Tea Steeping Guide
How to make a great cup of tea
If you are looking for the perfect cup of tea then just follow these few tips and you will be guaranteed a wonderful flavour, colour and aroma every time. Also download our Tché Villa Tea Steeping Guide for specific information on our Tché Villa range of teas, which provides information on tea classifications, teaspoon serving amounts, water temperature and steeping times.
Start with good quality water
Tea loves oxygen to help release the flavours and so always use freshly drawn cold water. However, tap water is treated with fluoride and chlorine which can adversely affect the taste of tea and so it is better to use filtered water, as this will produce a fresher, nicer tasting cup of tea. If you are fortunate to have rain water then this will usually produce even better results.
The importance of correct water temperature
Boiling water partially removes the oxygen and so it is best not to heat water to the point of boiling (which takes place at 100°C) and indeed to stop at around 98°C for those teas that require the higher temperatures. Water is less able to hold the oxygen at higher temperatures because the molecules are moving faster, increasing the number of collisions between them, which allows the oxygen molecules to leave the water more often. As a point of interest, the oxygen content of the water increases as the water cools.
When it comes to heating water to the correct temperature, pay particular attention to temperatures detailed in the downloadable Tché Villa Tea Steeping Guide, as different types (classifications) of tea require different water temperatures and steeping times. After a while you may get the feel of how hot the water is by how close you take it to near boiling point. If you accidently boil the water but you intended to make a green tea that only requires about 70°-80°C, then you can always bring the temperature down a little by first adding some cold water to the tea leaves in the pot before pouring in the hot water or by just waiting a short while until the water cools a little before using it.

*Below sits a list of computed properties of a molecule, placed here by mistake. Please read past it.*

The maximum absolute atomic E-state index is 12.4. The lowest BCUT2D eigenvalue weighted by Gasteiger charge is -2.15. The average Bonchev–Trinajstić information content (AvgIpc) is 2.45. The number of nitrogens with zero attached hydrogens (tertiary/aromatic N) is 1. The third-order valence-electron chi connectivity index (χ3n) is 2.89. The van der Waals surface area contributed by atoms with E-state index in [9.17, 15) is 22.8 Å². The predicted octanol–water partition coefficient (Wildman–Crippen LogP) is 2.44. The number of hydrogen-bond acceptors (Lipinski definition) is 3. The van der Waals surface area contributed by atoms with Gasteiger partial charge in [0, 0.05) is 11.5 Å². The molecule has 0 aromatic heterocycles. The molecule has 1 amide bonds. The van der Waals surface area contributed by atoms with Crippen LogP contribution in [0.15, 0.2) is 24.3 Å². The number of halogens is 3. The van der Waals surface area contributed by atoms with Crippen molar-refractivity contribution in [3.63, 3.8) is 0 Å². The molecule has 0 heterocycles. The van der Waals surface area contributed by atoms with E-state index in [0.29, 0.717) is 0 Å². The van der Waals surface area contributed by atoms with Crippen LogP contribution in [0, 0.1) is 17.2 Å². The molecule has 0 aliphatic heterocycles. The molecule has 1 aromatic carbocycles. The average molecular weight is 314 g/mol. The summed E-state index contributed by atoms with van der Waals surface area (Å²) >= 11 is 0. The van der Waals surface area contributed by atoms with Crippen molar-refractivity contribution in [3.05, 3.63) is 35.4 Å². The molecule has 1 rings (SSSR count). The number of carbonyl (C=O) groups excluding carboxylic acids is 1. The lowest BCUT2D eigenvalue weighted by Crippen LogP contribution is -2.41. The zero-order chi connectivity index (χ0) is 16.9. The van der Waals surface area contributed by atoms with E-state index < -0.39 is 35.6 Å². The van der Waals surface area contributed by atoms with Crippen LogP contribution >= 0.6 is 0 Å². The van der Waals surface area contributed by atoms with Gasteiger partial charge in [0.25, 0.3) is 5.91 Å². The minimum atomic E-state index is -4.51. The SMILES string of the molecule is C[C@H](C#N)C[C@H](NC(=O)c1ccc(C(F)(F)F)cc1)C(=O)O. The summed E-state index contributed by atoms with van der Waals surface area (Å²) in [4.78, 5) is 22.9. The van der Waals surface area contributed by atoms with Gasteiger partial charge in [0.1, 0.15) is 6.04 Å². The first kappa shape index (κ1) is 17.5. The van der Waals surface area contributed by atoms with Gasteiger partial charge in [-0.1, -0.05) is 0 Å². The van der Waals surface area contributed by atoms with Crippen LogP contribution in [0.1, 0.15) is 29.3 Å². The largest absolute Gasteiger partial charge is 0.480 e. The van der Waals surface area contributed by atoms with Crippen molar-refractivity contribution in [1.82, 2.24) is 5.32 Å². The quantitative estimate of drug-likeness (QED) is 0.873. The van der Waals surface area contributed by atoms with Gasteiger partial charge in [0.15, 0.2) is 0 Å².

Pre heat your teapot and cups
Always pre heat the teapot or plunger with some hot water and likewise do the same with the tea cups, as this helps maintain the temperature of the tea once poured into the cup.
There are a few guidelines regarding the effect of extended steeping times on different classifications of tea. When black teas are steeped for too long, the tannins are released making it taste bitter and this is the same for flavoured black teas. However, green, fruit, herbal and white teas taste stronger if steeped for longer than the recommended times. So if you want a stronger black tea or flavoured back tea then just add more tea. There is also a general rule that the larger the leaf then the longer the steeping time. Some teas like green teas can also be re infused a few times.
Tea absorbs moisture and kitchen smells and so it is important that it is stored in air tight packaging or a storage container away from heat, moisture or direct sunlight. If your tea was supplied in thick foil packaging then it is okay to keep the tea in that packaging, but after use, fold the opened end over itself tightly and then secure it with an elastic band. For added freshness, you could always put the bag of tea into an air tight storage container or a plastic zip lock bag.
Follow this tea steeping guide and these tips and you will be guaranteed to produce a great cup of tea.